Ten Commandments for the Leader
- Never criticize anyone before others.
- Put spoken directions I the form of attractive questions whenever possible.
- Train your facial muscles to respond in sympathy to those who speak with you.
- Avoid tense, military postures: let your relaxation be contagious, particularly when you chat with subordinates.
- Say to yourself many times a day: “I love people; want to see them happy and successful.”
- Remember the days when you were on the way up from the bottom rungs of the ladder, and the problems you faced then.
- Keep in close touch with your followers and their welfare – on and off the job.
- Be available; don’t hide behind your secretary’s skirts.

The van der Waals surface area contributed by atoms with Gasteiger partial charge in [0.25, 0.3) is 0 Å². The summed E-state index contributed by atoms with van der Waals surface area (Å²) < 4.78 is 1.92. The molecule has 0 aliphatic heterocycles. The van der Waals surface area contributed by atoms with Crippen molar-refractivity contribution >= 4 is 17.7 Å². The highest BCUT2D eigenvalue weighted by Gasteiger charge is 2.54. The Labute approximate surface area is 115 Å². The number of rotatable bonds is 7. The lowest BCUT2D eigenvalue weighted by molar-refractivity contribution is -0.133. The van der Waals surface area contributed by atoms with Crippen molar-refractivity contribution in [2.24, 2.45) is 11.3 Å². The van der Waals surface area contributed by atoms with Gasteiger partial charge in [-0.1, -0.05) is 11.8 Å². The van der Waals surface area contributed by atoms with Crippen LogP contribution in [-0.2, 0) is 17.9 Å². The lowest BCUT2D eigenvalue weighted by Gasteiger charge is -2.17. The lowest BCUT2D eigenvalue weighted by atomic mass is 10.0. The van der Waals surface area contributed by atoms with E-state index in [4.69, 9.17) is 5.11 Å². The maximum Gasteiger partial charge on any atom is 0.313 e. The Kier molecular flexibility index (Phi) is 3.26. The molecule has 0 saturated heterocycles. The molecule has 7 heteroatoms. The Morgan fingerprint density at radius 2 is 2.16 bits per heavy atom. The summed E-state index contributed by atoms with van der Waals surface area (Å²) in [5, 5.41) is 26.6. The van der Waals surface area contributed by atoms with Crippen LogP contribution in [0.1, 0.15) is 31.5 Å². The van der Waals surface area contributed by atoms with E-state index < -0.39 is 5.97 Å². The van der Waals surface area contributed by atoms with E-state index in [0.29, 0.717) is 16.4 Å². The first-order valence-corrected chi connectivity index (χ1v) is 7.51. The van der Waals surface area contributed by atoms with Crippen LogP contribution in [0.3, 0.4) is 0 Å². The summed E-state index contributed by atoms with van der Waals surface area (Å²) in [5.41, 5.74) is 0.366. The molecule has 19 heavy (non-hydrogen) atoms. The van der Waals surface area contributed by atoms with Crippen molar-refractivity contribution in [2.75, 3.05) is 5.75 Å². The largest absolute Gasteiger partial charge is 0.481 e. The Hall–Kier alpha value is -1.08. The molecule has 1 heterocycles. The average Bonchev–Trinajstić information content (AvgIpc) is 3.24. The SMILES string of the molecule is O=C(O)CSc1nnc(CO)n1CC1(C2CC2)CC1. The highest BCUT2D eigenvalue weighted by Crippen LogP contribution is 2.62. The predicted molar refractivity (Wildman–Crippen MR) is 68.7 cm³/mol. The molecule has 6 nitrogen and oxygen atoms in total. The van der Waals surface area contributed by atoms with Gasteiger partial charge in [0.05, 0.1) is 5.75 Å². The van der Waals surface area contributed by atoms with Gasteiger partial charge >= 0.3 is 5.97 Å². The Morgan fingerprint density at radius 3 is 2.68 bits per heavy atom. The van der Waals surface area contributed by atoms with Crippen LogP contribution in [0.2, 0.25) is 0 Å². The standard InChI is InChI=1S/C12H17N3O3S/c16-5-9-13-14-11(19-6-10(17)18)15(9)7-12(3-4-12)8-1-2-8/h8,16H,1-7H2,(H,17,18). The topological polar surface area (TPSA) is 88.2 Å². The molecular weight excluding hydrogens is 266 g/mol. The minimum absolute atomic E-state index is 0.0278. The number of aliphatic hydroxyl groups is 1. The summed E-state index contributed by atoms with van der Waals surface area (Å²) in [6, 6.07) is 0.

- Stand in the other fellow’s shoes; imagine him in your place.
- Ask for guidance and growth and the capacity to understand yourself and others.
Yes, the wish to understand yourself and to understand others – the first leads to the second. You may say, isn’t this the mental side of the isosceles triangle? Of course, understanding depends on thinking as well as temperament. We can agree to call it an attitude more than anything else.
~ James F. Bender, The Technique of Executive Leadership (1950)